The order is the first concrete evidence that U.S. intelligence officials are continuing a broad campaign of domestic surveillance that began under President George W. Bush and caused great controversy when it was first exposed, according to Reuters. Story Continued

Sadly this story is the truth and what the current administration is doing is what Bush people did while they were in office. The reason this becomes so problematic is that Obama promised changes that have not even appeared to be considered once he was in office. PdC

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· President Obama’s DragnetWithin hours of the disclosure that federal authorities routinely collect data on phone calls Americans make, regardless of whether they have any bearing on a counterterrorism investigation, the Obama administration issued the same platitude it has offered every time President Obama has been caught overreaching in the use of his powers: Terrorists are a real menace and you should just trust us to deal with them because we have internal mechanisms (that we are not going to tell you about) to make sure we do not violate your rights.

Those reassurances have never been persuasive — whether on secret warrants to scoop up a news agency’s phone records or secret orders to kill an American suspected of terrorism — especially coming from a president who once promised transparency and accountability.

The administration has now lost all credibility on this issue. Mr. Obama is proving the truism that the executive branch will use any power it is given and very likely abuse it. That is one reason we have long argued that the Patriot Act, enacted in the heat of fear after the Sept. 11, 2001, attacks by members of Congress who mostly had not even read it, was reckless in its assignment of unnecessary and overbroad surveillance powers.

Based on an article in The Guardian published Wednesday night, we now know that the Federal Bureau of Investigation and the National Security Agency used the Patriot Act to obtain a secret warrant to compel Verizon’s business services division to turn over data on every single call that went through its system. We know that this particular order was a routine extension of surveillance that has been going on for years, and it seems very likely that it extends beyond Verizon’s business division. There is every reason to believe the federal government has been collecting every bit of information about every American’s phone calls except the words actually exchanged in those calls.

Articles in The Washington Post and The Guardian described a process by which the N.S.A. is also able to capture Internet communications directly from the servers of nine leading American companies. The articles raised questions about whether the N.S.A. separated foreign communications from domestic ones.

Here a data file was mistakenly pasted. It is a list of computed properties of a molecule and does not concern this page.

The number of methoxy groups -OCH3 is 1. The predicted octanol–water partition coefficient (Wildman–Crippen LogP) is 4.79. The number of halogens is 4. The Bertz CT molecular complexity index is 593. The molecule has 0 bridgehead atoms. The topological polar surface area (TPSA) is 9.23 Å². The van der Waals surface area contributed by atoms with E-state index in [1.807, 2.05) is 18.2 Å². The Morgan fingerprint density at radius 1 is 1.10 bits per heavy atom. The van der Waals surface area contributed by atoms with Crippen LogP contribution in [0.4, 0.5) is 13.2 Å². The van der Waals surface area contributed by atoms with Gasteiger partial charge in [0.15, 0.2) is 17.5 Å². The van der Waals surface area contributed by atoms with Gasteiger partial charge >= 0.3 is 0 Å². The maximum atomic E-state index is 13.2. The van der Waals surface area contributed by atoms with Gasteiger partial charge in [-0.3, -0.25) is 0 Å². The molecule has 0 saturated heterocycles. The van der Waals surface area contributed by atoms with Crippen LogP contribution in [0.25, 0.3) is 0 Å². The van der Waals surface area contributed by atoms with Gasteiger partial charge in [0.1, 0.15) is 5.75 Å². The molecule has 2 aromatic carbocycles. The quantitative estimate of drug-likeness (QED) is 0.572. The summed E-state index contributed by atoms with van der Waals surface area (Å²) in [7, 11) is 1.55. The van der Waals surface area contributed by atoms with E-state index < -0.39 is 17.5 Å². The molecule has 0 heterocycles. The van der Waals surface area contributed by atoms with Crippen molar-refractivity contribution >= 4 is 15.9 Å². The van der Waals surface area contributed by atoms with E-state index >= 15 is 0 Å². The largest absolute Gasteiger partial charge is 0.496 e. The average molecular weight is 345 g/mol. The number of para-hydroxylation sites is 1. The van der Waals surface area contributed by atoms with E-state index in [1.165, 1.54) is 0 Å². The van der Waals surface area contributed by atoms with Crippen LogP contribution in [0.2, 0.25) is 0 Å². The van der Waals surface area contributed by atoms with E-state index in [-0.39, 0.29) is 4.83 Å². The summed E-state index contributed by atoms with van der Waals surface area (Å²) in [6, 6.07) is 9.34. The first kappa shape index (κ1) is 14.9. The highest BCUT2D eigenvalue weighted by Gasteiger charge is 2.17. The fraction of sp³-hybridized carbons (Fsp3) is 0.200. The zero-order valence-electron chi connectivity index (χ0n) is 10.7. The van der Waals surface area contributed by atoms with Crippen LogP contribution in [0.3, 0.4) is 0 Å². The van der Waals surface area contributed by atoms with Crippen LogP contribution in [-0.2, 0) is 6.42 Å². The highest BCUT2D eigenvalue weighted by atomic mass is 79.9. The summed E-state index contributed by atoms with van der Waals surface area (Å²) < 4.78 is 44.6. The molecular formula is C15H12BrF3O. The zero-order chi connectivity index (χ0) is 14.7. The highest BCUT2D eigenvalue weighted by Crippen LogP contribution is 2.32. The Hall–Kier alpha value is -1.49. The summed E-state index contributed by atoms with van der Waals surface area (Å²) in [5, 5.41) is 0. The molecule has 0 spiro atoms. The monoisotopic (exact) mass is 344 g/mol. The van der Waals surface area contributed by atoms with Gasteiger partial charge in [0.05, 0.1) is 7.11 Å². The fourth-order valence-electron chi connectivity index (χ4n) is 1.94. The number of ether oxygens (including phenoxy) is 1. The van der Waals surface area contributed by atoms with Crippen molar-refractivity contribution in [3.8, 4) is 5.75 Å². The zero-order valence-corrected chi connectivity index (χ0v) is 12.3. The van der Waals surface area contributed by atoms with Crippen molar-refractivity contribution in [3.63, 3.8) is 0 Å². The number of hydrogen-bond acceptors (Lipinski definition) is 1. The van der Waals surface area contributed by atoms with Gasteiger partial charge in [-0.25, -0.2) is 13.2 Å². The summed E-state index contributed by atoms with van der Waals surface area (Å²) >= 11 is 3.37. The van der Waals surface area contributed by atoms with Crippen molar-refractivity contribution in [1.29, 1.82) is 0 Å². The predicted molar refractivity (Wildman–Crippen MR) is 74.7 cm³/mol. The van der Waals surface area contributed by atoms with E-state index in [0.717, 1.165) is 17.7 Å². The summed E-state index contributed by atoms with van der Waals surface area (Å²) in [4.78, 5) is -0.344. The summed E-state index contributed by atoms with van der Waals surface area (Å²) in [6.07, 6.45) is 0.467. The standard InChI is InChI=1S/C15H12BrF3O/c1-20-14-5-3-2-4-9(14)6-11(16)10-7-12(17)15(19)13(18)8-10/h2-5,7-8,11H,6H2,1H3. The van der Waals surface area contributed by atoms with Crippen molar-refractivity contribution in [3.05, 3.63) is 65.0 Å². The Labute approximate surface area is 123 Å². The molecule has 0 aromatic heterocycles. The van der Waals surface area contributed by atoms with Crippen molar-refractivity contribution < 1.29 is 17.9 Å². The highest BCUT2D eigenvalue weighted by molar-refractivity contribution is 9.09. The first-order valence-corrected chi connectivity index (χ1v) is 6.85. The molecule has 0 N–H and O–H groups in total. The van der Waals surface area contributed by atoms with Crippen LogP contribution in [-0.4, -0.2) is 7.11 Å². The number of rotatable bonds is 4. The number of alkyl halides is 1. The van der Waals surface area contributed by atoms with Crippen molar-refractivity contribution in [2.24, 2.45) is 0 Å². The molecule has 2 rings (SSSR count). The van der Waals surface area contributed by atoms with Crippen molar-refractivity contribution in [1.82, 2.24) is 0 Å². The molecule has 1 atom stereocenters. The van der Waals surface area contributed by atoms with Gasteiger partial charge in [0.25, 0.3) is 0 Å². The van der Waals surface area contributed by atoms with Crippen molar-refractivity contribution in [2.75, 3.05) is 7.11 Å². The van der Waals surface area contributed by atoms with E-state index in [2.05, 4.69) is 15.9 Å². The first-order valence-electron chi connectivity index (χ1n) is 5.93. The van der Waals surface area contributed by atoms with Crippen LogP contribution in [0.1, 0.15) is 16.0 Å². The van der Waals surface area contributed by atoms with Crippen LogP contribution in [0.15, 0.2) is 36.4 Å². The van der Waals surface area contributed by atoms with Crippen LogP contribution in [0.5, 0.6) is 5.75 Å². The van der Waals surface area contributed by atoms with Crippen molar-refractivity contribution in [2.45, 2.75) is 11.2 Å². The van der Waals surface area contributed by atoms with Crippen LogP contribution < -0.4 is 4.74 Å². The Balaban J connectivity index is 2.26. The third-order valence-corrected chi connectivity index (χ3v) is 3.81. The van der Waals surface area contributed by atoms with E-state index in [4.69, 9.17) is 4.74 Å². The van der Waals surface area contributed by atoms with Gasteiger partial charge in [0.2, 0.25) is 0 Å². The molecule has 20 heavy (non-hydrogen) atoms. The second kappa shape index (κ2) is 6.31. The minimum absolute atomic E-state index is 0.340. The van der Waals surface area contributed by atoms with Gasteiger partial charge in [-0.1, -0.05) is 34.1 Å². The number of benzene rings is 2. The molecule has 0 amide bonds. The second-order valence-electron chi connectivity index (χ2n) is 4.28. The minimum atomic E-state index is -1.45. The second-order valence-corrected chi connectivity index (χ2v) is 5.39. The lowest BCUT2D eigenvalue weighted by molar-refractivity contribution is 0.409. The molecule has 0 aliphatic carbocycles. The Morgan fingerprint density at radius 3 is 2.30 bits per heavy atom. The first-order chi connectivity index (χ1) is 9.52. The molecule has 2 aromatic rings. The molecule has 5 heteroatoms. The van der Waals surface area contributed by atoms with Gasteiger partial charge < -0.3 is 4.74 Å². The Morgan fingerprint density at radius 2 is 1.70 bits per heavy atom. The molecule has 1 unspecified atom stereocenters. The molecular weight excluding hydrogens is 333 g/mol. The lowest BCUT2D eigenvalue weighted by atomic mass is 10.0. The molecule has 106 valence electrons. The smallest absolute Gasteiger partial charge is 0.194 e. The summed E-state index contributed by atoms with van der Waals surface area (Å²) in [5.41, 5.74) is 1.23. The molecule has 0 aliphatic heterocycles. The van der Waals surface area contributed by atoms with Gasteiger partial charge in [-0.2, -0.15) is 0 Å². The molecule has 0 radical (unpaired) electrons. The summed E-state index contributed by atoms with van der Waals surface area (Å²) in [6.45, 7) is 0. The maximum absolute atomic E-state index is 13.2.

A senior administration official quoted in The Times online Thursday afternoon about the Verizon order offered the lame observation that the information does not include the name of any caller, as though there would be the slightest difficulty in matching numbers to names. He said the information “has been a critical tool in protecting the nation from terrorist threats,” because it allows the government “to discover whether known or suspected terrorists have been in contact with other persons who may be engaged in terrorist activities, particularly people located inside the United States.”

That is a vital goal, but how is it served by collecting everyone’s call data? The government can easily collect phone records (including the actual content of those calls) on “known or suspected terrorists” without logging every call made. In fact, the Foreign Intelligence Surveillance Act was expanded in 2008 for that very purpose.

Essentially, the administration is saying that without any individual suspicion of wrongdoing, the government is allowed to know whom Americans are calling every time they make a phone call, for how long they talk and from where.

This sort of tracking can reveal a lot of personal and intimate information about an individual. To casually permit this surveillance — with the American public having no idea that the executive branch is now exercising this power — fundamentally shifts power between the individual and the state, and it repudiates constitutional principles governing search, seizure and privacy.

The defense of this practice offered by Senator Dianne Feinstein of California, who as chairwoman of the Senate Intelligence Committee is supposed to be preventing this sort of overreaching, was absurd. She said on Thursday that the authorities need this information in case someone might become a terrorist in the future. Senator Saxby Chambliss of Georgia, the vice chairman of the committee, said the surveillance has “proved meritorious, because we have gathered significant information on bad guys and only on bad guys over the years.”

But what assurance do we have of that, especially since Ms. Feinstein went on to say that she actually did not know how the data being collected was used? Story Continued

– Now the Republicans will say that Obama has over reached while the Democrats will say that he is doing just what Bush did and it was legalized during the Bush administration by Congress as the Patriot Act. Politics as usual. When will they stop nick picking and do the Government’s business? PdC

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· NSA Prism program taps in to user data of Apple, Google and others

Top-secret Prism program claims direct access to servers of firms including Google, Apple and Facebook

Companies deny any knowledge of program in operation since 2007

Obama orders US to draw up overseas target list for cyber-attacks